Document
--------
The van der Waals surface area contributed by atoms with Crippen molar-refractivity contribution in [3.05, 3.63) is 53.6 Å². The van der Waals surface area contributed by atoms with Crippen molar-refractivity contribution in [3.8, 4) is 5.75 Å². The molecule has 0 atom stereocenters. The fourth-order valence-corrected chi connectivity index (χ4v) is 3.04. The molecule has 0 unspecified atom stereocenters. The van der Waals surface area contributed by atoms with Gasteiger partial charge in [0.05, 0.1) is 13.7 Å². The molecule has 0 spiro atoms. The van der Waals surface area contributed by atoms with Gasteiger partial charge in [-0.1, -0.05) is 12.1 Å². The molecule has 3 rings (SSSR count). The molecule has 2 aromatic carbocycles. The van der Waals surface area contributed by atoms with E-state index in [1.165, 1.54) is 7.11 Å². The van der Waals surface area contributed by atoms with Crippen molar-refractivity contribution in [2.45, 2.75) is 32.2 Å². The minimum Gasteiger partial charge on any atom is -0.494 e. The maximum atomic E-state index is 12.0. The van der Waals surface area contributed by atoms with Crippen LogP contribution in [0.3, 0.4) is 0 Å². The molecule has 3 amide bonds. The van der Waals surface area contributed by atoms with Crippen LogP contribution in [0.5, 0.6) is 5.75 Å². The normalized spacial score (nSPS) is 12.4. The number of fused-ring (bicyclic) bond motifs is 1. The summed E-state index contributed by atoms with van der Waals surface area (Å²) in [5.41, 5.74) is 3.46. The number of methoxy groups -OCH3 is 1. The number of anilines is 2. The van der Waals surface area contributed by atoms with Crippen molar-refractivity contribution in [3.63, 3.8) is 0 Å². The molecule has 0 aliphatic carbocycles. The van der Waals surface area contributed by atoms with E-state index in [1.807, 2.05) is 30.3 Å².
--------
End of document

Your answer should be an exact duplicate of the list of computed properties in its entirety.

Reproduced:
The van der Waals surface area contributed by atoms with Crippen molar-refractivity contribution in [3.05, 3.63) is 53.6 Å². The van der Waals surface area contributed by atoms with Crippen molar-refractivity contribution in [3.8, 4) is 5.75 Å². The molecule has 0 atom stereocenters. The fourth-order valence-corrected chi connectivity index (χ4v) is 3.04. The molecule has 0 unspecified atom stereocenters. The van der Waals surface area contributed by atoms with Gasteiger partial charge in [0.05, 0.1) is 13.7 Å². The molecule has 0 spiro atoms. The van der Waals surface area contributed by atoms with Gasteiger partial charge in [-0.1, -0.05) is 12.1 Å². The molecule has 3 rings (SSSR count). The molecule has 2 aromatic carbocycles. The van der Waals surface area contributed by atoms with E-state index in [1.165, 1.54) is 7.11 Å². The van der Waals surface area contributed by atoms with Crippen molar-refractivity contribution in [2.45, 2.75) is 32.2 Å². The minimum Gasteiger partial charge on any atom is -0.494 e. The maximum atomic E-state index is 12.0. The van der Waals surface area contributed by atoms with Crippen LogP contribution in [0.3, 0.4) is 0 Å². The molecule has 3 amide bonds. The van der Waals surface area contributed by atoms with Crippen LogP contribution in [0.5, 0.6) is 5.75 Å². The normalized spacial score (nSPS) is 12.4. The number of fused-ring (bicyclic) bond motifs is 1. The summed E-state index contributed by atoms with van der Waals surface area (Å²) in [5.41, 5.74) is 3.46. The number of methoxy groups -OCH3 is 1. The number of anilines is 2. The van der Waals surface area contributed by atoms with Crippen molar-refractivity contribution in [3.63, 3.8) is 0 Å². The molecule has 0 aliphatic carbocycles. The van der Waals surface area contributed by atoms with E-state index in [1.807, 2.05) is 30.3 Å².